The Courage To Trust Life

Posted by Herb7734 3 years, 9 months ago to Philosophy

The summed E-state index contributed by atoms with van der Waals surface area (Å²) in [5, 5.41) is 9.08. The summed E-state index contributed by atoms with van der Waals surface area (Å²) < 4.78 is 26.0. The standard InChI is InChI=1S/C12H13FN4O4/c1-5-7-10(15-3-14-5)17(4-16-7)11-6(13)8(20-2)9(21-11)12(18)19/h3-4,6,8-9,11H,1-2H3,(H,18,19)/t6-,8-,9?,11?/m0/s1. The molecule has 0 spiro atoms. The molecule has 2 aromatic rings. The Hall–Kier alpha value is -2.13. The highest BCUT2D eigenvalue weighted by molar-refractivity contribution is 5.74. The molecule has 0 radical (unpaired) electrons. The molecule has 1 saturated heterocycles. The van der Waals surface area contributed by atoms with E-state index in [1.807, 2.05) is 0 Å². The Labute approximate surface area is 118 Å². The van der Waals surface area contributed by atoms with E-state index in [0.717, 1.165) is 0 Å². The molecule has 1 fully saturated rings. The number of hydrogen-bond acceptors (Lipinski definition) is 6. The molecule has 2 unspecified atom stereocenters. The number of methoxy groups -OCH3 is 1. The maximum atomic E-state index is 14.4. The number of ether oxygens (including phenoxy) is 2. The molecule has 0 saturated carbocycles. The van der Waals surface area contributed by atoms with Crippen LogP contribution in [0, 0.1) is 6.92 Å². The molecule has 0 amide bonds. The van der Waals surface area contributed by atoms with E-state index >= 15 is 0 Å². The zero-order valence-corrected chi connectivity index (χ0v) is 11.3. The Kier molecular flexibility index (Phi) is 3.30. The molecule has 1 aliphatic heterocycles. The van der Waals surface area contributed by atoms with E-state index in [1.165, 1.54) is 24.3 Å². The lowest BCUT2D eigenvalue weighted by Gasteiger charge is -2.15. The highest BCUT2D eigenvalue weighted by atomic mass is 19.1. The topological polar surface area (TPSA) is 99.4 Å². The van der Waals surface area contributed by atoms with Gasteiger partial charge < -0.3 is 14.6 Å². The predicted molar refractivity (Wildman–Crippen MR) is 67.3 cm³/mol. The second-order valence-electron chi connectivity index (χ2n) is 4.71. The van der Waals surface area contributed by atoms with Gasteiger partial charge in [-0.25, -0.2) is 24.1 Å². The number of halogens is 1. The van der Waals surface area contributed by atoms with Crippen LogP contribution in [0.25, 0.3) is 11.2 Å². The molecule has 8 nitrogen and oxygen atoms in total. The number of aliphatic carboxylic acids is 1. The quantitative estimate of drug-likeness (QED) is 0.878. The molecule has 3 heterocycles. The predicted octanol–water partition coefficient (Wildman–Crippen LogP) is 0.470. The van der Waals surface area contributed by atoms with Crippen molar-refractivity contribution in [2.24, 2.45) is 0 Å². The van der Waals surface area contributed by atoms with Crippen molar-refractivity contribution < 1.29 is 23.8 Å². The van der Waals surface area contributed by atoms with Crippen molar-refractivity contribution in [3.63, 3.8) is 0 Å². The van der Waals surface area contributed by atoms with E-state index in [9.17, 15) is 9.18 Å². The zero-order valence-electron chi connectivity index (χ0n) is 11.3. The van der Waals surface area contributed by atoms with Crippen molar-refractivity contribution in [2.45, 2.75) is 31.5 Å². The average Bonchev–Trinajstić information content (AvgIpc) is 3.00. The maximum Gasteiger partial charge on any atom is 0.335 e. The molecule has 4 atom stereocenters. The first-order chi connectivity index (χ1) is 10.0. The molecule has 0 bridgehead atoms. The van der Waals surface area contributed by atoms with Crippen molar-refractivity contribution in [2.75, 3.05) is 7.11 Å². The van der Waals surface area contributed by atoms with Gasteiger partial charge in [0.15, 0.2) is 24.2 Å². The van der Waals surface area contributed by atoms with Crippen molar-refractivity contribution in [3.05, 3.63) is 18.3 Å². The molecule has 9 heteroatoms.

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Nothing always works. Once a person is aware of that, a person is on the way to being able to trust life.I'm sure that you have come across people who are always complaining, are full of excuses, and have a reason for every failure. In the long run, these people are very self-motivated -- to fail. I know intimately about such folks as I was once one of them. Oh yes, I had studied all of Rand's pronouncements and literature, and was an avid reader of, not only her books, both fiction and polemics, but somehow, I could never seem to get things to work for me like I felt they should. It was at about that time that I went into business with my son.At first, I was amazed at the way he did things. When he got an idea that he liked, he immediately implemented it, even if the odds were 50-50 that the chances of failure were as great as the chances of success. My first thought was always, "what if you failed?" His first thought was always "This is going to be very big." And yes, sometimes he failed, but when he did, he wasn't all that happy about it, but he already had several other projects that he could put greater attention to. I began to realize that While I was devoted to Rand's philosophy, I failed to have the one component that would put all the good stuff that I had learned to work. What was that wondrous feature that my son had, that I didn't? After much though, I realized it was.....courage! Now, having courage didn't mean becoming a fool. There were always precautions when investing, whether in yourself or anyone or anything else.Sonny could throw a giant sized fit when one of his "great" ideas didn't work. But before he gave up on it, he'd look at what caused the stymie and worked on figuring out ways to go over, under, around, and through it. If after that, it still didn't work, then onward and upward to the next thing, or making a greater effort on something that wasn't performing as well as it should. It was then that I realized that I hadn't been working for quite some tome. I was actually having fun. I had shed my fear of losing, and my ability to relax and enjoy myself was in direct proportion to my ability to to trust life.

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